Mount La Perouse in the Fairweather Range, Glacier Bay National Park
Wednesday, September 2 we departed Juneau via the Alaska Marine Highway System and journeyed to Gustavus (population 442), the gateway town to Glacier Bay National Park. Gustavus sits on the shores of Icy Passage, thirty-seven nautical miles west of Juneau. Our ferry ride would take just over four hours to reach it.
Our sailing was at 7am, but we woke at 4am because the Alaska Marine Highway System website stated we needed to check-in two hours before. The Juneau ferry dock was not on the Gastineau Channel in downtown Juneau, but rather near the northern end of the Juneau road system in Auke Bay.
We were bleary-eyed but excited as we loaded our bags into the taxi at 4:40. Our driver was a gruff, but friendly older fellow with a big beard. We chatted with him about our trip, Chicago, and that we had failed to visit “Juneau’s glacier,” the Mendenhall, while we were in town.
We arrived at the ferry terminal right around 7am, and we were the first one’s there. So we settled into some seats near a window that looked out at the water and waited for dawn.
The MV LeConte
Unlike the previous day, Tuesday, September 1 was rainless in Juneau, perfect weather for a hike up Mount Roberts, which rises immediately east of downtown. The Mount Roberts Tramway takes visitors on a gondola ride to a point 1,800 feet up the 3,800-foot mountain. We decided that instead of taking the tramway up and hiking down that we’d hike up and take the tramway down. Although the trail was only about 1.4 miles, the trailhead was about a mile from downtown, making the total hike 2.5 miles with an elevation gain of 1,800 feet. Continue reading
On Sunday, August 30, we embarked on the final stage of our trip by traveling southeast to Juneau, Alaska’s beautiful capital city. Tucked between coastal mountains and the Gastineau Passage of Alaska’s famed Inside Passage, Juneau is inaccessible save by air or sea. Its population is small, only 32,000 people. Yet it is a cosmopolitan city that feels like the ultimate extension of the Pacific Northwest vibe of Portland and Seattle (and presumably Vancouver).
We decided that we could definitely live in Juneau. Continue reading
Although we’d already spent two nights in Anchorage, one as we arrived in Alaska and the other between Kenai Fjords National Park and Denali National Park, it was finally time to stay for a few nights and take in Alaska’s largest city.
With a population of 300,000, Anchorage is the most populous city in Alaska and the sixty-third most populous in the United States. By comparison, Saint Louis has a population of 310,000, but Saint Louis has a much larger metropolitan population spreading out on either side of the Mississippi River. Most of Anchorage’s population is in the city and borough proper, which encompasses over 1,900 square miles, compared to 66 square miles for Saint Louis. So Anchorage is large and populous, but much less dense than comparable cities in the “lower forty-eight.”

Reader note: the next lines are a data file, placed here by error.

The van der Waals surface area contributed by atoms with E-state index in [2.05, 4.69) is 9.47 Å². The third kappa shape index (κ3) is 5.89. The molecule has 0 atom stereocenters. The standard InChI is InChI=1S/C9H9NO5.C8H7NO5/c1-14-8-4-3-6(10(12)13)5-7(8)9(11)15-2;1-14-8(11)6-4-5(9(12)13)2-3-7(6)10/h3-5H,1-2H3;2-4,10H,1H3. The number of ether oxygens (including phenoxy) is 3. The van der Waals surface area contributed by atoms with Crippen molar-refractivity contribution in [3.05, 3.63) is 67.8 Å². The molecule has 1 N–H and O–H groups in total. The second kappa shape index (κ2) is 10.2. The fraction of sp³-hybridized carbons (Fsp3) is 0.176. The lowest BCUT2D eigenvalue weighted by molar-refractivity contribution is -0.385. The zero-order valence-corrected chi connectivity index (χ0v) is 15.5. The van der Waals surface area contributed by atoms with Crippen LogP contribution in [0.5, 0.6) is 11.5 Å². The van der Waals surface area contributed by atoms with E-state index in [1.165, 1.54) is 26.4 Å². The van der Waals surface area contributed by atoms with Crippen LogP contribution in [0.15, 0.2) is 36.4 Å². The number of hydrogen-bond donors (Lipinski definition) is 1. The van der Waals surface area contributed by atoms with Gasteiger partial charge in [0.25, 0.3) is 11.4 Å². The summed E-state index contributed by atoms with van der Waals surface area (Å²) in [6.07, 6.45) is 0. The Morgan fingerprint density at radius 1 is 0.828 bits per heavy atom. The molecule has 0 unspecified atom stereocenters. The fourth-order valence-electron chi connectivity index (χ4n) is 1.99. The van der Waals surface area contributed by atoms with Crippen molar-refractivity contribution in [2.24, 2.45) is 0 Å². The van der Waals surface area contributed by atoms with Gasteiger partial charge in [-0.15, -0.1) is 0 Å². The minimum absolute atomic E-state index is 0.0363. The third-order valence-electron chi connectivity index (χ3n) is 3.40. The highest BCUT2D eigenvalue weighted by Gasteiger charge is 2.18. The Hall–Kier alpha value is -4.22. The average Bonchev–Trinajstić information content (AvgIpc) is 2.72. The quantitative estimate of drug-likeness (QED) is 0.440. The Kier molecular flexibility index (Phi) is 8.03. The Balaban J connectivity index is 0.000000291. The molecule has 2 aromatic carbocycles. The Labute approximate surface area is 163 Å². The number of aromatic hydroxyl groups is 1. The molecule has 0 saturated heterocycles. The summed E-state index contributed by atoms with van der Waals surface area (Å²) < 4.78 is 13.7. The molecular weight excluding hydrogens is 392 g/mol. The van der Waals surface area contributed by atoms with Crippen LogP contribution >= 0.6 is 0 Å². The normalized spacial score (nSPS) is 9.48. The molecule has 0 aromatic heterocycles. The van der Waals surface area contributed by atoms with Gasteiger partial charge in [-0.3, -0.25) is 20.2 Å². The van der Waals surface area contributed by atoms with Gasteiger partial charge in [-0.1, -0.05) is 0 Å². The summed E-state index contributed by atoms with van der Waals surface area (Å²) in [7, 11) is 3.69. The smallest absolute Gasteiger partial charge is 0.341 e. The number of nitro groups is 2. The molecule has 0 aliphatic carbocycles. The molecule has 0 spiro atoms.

It grew out of a tent city of rail workers that had risen in 1914 when the Alaska Railroad Corporation chose the outlet of Ship Creek on the eastern shore of Cook Inlet as its construction headquarters. The city was incorporated in 1920.
Denali Visitor Center
Morning was chill in Savage River Campground on Thursday, August 27, but the gripping cold that campground host, Liz, had forecast had not yet arrived. In the tent, we had a more insistent puddle than we’d had the previous morning. It had rained overnight, but in the bright gray morning, there was only occasional drizzle.
We’d started our last canister of backpacker stove fuel the day before, and it was fairly light when I started heating water in the coffee percolator. Damned if it didn’t cut out just as the coffee was done. It was the first time we’d estimated perfectly how much fuel we’d need on a trip.
Packing up over coffee didn’t take long. Our plan was to have breakfast at the park grill while we finished writing our postcards to mail from the Park. We also wanted to visit the Alaska Geographic bookstore and, of course, the Visitor Center.
After our mishap on Mount Healy, Sean and I salvaged the afternoon of Wednesday, August 26 with a visit to Denali National Park’s sled dog kennels. We arrived at the Park Headquarters parking area shortly before the 2pm dogsledding demonstration.
The use of dogsleds to patrol Denali National Park dates all the way back to Harry Karstens, who became the Park’s first superintendent in 1921 after it was established in 1917. In the winter, Park Rangers go on one-day to six-week long dogsled patrols of the inner two-million acres of designated wilderness, where motorized vehicles are prohibited. The patrols haul supplies, contact winter visitors, and prevent illegal activities like poaching and snowmobiling.
Wednesday, August 26 was rainy in the eastern part of Denali National Park. We woke in our tent at Savage River Campground to a steady rain. But unlike our overnight at Savage River on Saturday, the interior of our tent was mostly dry. We’d chosen a better-drained site for the tent than I had that earlier night. This time there was just a little puddle of moisture down near our feet, which wasn’t horrible given the insistence of the rain. Continue reading